LARRY LARKIN

Sports Sunday Correspondent



Two are brothers by blood.

All five are brothers by friendship.

Years of friendship and common “likes” and “interests” have bonded the quintet together.

For years, if one was someplace having a good time, chances are one, or more, of the others was somewhere close.

They are friends. Buddies. Pals. Allies. Cronies.

They are teammates. Baseball brought them together as 5-year-olds. Growing up has only brought them closer.

Now, things are about to change for the five young men.

Oh, they will remain on the best of terms, and they will continue getting together. Years of friendship cannot be erased. The changes are coming because the five must now travel in separate directions.

For the first time in 13 years, Jordan Reed, Garrett Steinbrook, Bryan Woody and twins Steffon and Zane Williams will not be hanging out with each other when classes begin for the fall semester.

Members of the 2006 graduating class of Claremore High School, they are preparing for the next stage in their lives. They are getting ready to leave for college.

Here is where the changes come in.

The gang will no longer be together.

Bryan and Jordan will enroll at the University of Oklahoma where each plans to pursue a degree in business.

Garrett is headed to Oklahoma State University where his major will be in pre-veterinarian animal science.

The Williams brothers will attend Connors Junior College at Warner. They have accepted baseball scholarships and both hope to continue playing ball at the Division I level.

Opportunity was taken recently to talk with each of the five. All are ready to take this huge step, but is was clear they will be missing their buddies.

"Sure, I'm going to miss them," Bryan said. "We are all close. Our families are close. We have all traveled together. Stayed at the same motels while playing in various tournaments. We're all family."

Jordan added: "These guys have been my best friends and I have grown up with them. Our parents are all friends, too, and we have spent a lot of time together."

Garrett said: "We all started playing baseball at the same time and have been on the same teams from the first. We are all family and now I am going to miss them very much."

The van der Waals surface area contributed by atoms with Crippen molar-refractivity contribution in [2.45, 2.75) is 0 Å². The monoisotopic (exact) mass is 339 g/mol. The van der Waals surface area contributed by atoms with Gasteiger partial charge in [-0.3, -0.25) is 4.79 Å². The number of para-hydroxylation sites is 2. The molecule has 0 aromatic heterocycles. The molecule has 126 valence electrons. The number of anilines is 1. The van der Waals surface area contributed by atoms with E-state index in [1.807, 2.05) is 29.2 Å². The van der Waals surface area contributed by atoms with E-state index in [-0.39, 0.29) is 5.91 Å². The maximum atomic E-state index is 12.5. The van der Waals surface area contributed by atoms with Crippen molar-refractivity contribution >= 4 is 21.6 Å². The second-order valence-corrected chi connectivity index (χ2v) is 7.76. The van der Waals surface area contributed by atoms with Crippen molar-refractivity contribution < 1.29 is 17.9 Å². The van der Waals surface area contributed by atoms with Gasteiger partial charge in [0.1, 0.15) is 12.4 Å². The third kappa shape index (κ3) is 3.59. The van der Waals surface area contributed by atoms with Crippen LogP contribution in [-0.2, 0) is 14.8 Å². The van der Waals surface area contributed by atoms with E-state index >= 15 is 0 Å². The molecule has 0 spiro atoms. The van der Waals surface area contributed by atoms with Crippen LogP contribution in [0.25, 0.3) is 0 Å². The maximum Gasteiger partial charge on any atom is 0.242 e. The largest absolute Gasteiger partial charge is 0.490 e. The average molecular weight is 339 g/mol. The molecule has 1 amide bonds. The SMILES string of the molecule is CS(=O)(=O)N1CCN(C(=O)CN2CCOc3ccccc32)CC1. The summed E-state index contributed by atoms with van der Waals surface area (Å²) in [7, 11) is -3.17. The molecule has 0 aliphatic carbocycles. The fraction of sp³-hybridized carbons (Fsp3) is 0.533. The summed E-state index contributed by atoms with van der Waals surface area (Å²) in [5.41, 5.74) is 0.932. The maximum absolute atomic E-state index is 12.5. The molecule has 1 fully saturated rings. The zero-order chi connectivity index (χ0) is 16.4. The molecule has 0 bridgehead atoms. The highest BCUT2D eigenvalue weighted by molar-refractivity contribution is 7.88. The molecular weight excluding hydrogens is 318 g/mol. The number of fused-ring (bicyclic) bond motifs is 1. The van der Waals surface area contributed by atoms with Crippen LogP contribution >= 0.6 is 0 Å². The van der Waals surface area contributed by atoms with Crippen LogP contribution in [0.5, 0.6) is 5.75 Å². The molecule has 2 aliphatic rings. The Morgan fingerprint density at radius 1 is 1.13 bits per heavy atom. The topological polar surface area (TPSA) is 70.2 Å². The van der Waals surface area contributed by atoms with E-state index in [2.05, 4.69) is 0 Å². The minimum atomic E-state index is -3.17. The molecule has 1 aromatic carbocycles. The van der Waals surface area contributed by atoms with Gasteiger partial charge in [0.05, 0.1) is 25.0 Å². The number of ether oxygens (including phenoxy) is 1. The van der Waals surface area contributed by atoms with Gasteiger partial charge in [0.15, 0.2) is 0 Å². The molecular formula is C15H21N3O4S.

Zane had this to say: "We have played baseball together since the coach-pitch league when Garrett's dad coached us. They are all good guys. We hung out together. Shared lunches. Been teammates a long time."

Steffon then added: "I don't like us going separate ways, and I wish we were all playing now with the (Rogers County) Rangers. I am going to miss being with each of them."

The five played on the same teams coming up through Little League. Garrett's father, Gary Steinbrook, was their team coach.

Later, they played together in the American Legion program.

This has been the first summer all five have not played baseball.

Jordan and Garrett elected to bypass the sport in order to have more free time before leaving for college.

"I'm just taking it easy and having a good time," Jordan said. "I have played a little softball with Garrett for his dad's adult team. That has been fun."

In addition to showing his father some new softball moves, Garrett said he was "mostly hanging out" this summer. He spent this past week at a church camp at Falls Creek with his youth group.

For Bryan, it wasn't a matter of choice. He recently had an operation to repair tendons in his pitching arm.

"The doctor says my arm should recover OK, but my pitching days are over," he said.

As juniors, the five helped the Claremore Zebras capture the Class 5A state championship. Bryan was the lone senior pitcher on this year's squad. He hurt his arm early in the season and was limited to designated hitting duties.

He did try to return to the mound in the playoffs, but he threw only one inning.

What did he do in that single inning?

He struck out the side on 11 pitches.

Following graduation, Zane, Steffon and Bryan went to Orlando, Fla., for vacation. The twins thus missed a few games played by the Rogers County Rangers, the new major team this year for the American Legion.

Both struggled with the bat once they returned, but now they are back in full swing and have helped the Rangers win 16 of the last 18 games.

When told he was probably the reason the twins came back from Florida appearing tired, Bryan admitted, "Well, we did have some fun down there."

While talking with each, it doesn't take long to see that they are well-mannered and polite young men.

When informed about the ensuing article, Garrett asked if he could include something else.

He then said: "Be sure to tell mom and dad thanks for everything."

Each of the five could have said the same thing.

The five, and their parents: Bryan — Jarrett and Marty Woody; Jordan — John and Tracy Row; Garrett — Gary and Jeannine Steinbrook (Garrett), and Zane and Steffon — Brian and Sabrina Willingham.

All five athletes agree their friendships will remain tight. They realize, too, that it will not be like it has been, but a lot of good times are still ahead for them.

Along this line, Zane Williams said: "You can bet Steffon and I will be heading to both Norman and Stillwater this fall to take in some football games. Garrett and Jordan and Bryan need to come up with the tickets for all of us."

And isn't that what buddies are for?